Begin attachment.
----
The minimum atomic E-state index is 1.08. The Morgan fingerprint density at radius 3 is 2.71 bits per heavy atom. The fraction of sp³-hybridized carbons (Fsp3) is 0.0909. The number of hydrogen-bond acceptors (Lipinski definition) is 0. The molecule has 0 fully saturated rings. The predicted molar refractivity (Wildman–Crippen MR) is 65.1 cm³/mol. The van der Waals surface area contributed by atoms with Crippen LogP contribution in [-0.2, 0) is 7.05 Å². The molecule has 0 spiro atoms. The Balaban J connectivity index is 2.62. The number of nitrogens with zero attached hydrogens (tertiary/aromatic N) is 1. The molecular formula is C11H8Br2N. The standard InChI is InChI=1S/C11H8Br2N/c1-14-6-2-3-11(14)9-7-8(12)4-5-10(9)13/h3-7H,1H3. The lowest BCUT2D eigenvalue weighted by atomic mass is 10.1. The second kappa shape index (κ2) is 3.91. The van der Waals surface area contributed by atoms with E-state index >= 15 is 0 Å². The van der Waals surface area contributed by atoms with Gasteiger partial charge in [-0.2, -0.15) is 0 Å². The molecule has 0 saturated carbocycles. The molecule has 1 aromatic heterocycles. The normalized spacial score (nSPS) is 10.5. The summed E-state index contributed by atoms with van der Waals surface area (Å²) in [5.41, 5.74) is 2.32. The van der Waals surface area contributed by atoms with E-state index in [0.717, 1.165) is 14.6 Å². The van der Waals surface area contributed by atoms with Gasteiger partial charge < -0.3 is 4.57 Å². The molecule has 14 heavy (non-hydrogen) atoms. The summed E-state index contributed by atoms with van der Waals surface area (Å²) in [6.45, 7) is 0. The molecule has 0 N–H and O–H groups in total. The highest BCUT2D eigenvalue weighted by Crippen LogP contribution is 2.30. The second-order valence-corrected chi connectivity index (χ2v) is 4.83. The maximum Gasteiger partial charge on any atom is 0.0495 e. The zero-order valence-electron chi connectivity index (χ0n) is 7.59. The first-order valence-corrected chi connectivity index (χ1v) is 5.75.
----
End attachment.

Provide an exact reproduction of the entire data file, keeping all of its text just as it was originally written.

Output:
The minimum atomic E-state index is 1.08. The Morgan fingerprint density at radius 3 is 2.71 bits per heavy atom. The fraction of sp³-hybridized carbons (Fsp3) is 0.0909. The number of hydrogen-bond acceptors (Lipinski definition) is 0. The molecule has 0 fully saturated rings. The predicted molar refractivity (Wildman–Crippen MR) is 65.1 cm³/mol. The van der Waals surface area contributed by atoms with Crippen LogP contribution in [-0.2, 0) is 7.05 Å². The molecule has 0 spiro atoms. The Balaban J connectivity index is 2.62. The number of nitrogens with zero attached hydrogens (tertiary/aromatic N) is 1. The molecular formula is C11H8Br2N. The standard InChI is InChI=1S/C11H8Br2N/c1-14-6-2-3-11(14)9-7-8(12)4-5-10(9)13/h3-7H,1H3. The lowest BCUT2D eigenvalue weighted by atomic mass is 10.1. The second kappa shape index (κ2) is 3.91. The van der Waals surface area contributed by atoms with E-state index >= 15 is 0 Å². The van der Waals surface area contributed by atoms with Gasteiger partial charge in [-0.2, -0.15) is 0 Å². The molecule has 0 saturated carbocycles. The molecule has 1 aromatic heterocycles. The normalized spacial score (nSPS) is 10.5. The summed E-state index contributed by atoms with van der Waals surface area (Å²) in [5.41, 5.74) is 2.32. The van der Waals surface area contributed by atoms with E-state index in [0.717, 1.165) is 14.6 Å². The van der Waals surface area contributed by atoms with Gasteiger partial charge < -0.3 is 4.57 Å². The molecule has 14 heavy (non-hydrogen) atoms. The summed E-state index contributed by atoms with van der Waals surface area (Å²) in [6.45, 7) is 0. The molecule has 0 N–H and O–H groups in total. The highest BCUT2D eigenvalue weighted by Crippen LogP contribution is 2.30. The second-order valence-corrected chi connectivity index (χ2v) is 4.83. The maximum Gasteiger partial charge on any atom is 0.0495 e. The zero-order valence-electron chi connectivity index (χ0n) is 7.59. The first-order valence-corrected chi connectivity index (χ1v) is 5.75.